The world, from colorful plants to fierce predators, has always seek to conquer and prove it’s evolutionary advantages. But the greatest touters of all time are humans. Proving our ability to assimilate and construct advanced societies, choosing what living beings we to accept in our enclosed world and proving our skilled craftsmanship, by using our god-given hands. Beautiful architecture and complex machinery was born from our minds and delivered by our mouth and hands. What continues to fuel our ambitions is our desire to competively outpace our peers.
A identifying example of our lust to prove our superiority, is most notably the arms race. A modern example of this, are military drones suited for combat. Unmanned Aerial Drones are not new to war and militaries has invested heavily in UAVs. The U.S. has used this tech to reduce the amount of foot soldiers it sends out to war and combat terroism. Recently, a combat drone targeted a 21-year-old terroist, Junaid Hussain, responsible for online hacking and recruitment for ISIS. The drone annahilated a vehicle in Syria, they assumed he was in. The Defense Advanced Research Projects Agency (DARPA) is also investing in drones that’ll work essemble collecting intel from the air, named “Gremlins.” Pilots will be able to disperse these automated crafts while in flight and once the crafts are done with their duty, they’ll return back to the original aircraft they came from, providing valuable information. These are just a couple examples of how the U.S. has entered the Drone Arms Race.
The U.S. is not alone in the Drone Arms Race. Britain has invested more than a few billion euros in UAVs like the Reaper and the Watchkeeper. Their interest lies in the security drones ability for advanced surveilence and targeting systems. With the defenses of countries taking a keen interest in unmanned automated aircrafts, experts have a rising concern with over use of drones. A MoD spokesperson from Britain has made important points regarding military use of drones: “Is military use of drones lowering the political costs of military intervention? While manufacturers argue that drones can deliver their weapons with ‘pinpoint precision’, how accurate are these systems in reality?” The U.S. has recently gotten flack over civilian casualties caused by drones in Pakistan. The non-partisan New America Foundation estimates around 17 perecent of drone strikes in Pakistan is responsible for civilian casualties- between 293 and 471 in total.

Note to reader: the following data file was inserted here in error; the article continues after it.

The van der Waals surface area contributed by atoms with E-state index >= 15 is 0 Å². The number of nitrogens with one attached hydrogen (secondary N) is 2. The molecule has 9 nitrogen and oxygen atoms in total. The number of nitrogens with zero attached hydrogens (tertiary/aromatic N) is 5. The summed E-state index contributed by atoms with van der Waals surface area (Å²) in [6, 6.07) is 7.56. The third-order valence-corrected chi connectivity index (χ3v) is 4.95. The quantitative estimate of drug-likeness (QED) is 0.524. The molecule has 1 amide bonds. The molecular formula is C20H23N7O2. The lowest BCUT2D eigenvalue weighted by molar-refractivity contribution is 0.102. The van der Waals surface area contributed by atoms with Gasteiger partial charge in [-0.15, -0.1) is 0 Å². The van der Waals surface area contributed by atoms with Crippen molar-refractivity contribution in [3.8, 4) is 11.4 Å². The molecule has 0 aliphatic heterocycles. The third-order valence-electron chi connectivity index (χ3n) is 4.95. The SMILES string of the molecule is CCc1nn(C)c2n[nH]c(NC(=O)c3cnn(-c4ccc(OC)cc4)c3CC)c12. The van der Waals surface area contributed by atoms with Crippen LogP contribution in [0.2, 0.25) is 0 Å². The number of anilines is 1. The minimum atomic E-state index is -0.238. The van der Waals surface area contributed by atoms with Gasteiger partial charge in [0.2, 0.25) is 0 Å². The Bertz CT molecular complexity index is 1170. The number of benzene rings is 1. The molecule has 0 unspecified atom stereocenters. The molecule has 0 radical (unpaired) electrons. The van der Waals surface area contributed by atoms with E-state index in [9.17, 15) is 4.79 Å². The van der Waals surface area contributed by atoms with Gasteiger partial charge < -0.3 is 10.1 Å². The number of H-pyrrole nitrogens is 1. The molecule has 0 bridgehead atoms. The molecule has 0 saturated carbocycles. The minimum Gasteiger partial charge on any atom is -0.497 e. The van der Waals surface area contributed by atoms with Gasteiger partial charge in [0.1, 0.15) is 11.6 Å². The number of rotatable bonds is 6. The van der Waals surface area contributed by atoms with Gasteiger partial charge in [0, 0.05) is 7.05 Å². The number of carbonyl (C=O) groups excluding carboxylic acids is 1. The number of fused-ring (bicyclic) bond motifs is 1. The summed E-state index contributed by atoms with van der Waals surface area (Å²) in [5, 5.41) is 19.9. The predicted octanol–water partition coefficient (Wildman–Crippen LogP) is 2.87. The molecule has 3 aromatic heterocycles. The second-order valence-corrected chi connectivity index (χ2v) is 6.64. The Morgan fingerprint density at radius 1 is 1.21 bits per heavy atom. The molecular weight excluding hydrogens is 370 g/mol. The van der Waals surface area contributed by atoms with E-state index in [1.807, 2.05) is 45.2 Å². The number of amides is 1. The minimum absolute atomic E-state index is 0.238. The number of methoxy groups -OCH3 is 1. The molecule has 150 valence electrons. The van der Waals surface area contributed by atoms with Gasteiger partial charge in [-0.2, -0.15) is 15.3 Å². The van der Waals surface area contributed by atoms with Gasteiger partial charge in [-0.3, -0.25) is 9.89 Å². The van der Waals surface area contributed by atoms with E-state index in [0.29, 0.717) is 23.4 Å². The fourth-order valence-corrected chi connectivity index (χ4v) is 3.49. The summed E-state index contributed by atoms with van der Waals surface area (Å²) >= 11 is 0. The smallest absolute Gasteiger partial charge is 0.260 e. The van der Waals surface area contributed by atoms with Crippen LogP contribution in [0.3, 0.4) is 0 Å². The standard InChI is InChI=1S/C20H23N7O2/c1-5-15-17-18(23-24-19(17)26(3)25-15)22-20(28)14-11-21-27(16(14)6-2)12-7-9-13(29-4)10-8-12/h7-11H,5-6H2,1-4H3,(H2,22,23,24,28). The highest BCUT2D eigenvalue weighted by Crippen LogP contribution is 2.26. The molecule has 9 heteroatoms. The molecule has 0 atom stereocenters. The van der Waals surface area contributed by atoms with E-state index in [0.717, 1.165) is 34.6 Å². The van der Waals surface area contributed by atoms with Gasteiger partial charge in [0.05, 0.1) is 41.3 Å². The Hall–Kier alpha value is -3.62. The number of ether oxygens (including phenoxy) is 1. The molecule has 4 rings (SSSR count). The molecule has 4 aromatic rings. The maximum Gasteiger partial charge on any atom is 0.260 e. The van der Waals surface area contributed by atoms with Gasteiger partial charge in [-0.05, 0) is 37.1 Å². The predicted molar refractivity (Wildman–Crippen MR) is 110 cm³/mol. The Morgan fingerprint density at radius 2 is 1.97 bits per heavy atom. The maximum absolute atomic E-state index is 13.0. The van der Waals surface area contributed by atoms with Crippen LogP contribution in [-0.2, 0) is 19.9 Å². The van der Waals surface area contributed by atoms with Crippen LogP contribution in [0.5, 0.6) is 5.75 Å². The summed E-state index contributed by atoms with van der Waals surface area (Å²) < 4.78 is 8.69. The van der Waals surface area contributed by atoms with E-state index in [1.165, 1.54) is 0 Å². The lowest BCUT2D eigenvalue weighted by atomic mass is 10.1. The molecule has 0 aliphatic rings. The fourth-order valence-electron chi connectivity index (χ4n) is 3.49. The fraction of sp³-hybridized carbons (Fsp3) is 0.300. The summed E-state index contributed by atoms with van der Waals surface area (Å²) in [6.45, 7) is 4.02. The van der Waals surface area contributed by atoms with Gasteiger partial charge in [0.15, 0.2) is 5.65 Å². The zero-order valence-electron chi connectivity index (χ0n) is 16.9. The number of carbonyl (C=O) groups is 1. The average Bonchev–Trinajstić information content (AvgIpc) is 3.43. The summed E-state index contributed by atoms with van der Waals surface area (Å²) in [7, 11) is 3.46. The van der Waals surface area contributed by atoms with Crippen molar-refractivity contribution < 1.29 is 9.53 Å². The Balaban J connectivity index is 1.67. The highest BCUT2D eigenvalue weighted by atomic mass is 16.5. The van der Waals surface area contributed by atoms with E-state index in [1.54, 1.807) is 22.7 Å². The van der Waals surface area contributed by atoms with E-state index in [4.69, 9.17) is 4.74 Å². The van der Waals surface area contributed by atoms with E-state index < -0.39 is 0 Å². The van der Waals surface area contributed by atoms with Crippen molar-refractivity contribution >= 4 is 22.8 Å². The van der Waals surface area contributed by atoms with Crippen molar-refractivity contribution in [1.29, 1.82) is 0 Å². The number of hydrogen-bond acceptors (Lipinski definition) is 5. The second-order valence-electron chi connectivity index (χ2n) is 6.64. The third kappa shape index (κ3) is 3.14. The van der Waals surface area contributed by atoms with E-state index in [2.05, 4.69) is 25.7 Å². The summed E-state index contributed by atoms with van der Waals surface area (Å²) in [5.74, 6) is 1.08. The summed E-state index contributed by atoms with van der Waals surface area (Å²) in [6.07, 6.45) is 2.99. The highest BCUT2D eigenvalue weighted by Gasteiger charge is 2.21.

Another debate, is whether distant pilots controlling UAVs become desensitize by war, since they are not in the field with their life on the line? Though according to P.W. Singer from Brookings Institute, argues that “cubicle warriors” face a greater “whiplash transition.” These pilots have high-resolution access to the gruesome scenes of war, sometimes carrying out the killings, and return home in the evenings to their families, after participating in the virtual war-zone. What’s more interesting, is the effect it has on average citizens with access to these snuff films, called ‘war porn.’
It was inevitable that militaries would find a great interest in UAVs to propel their agenda. Which is great and unsettling. These drone expenditures could lead to a reality were citizens are being monitored by patrolling drones and suspected citizens of terror could be disabled on the spot. Similar to how National Security Agency uses it’s power to collect data and monitor citizen activities, drones can very well be added to the surveillance arsenal. But those are my personal thoughts on how the Drones Arms Race birthing drones suited for combat will change how the world operates.
What are you thought’s on the proliferation of military UAVs?
As always, from Around Your Screen.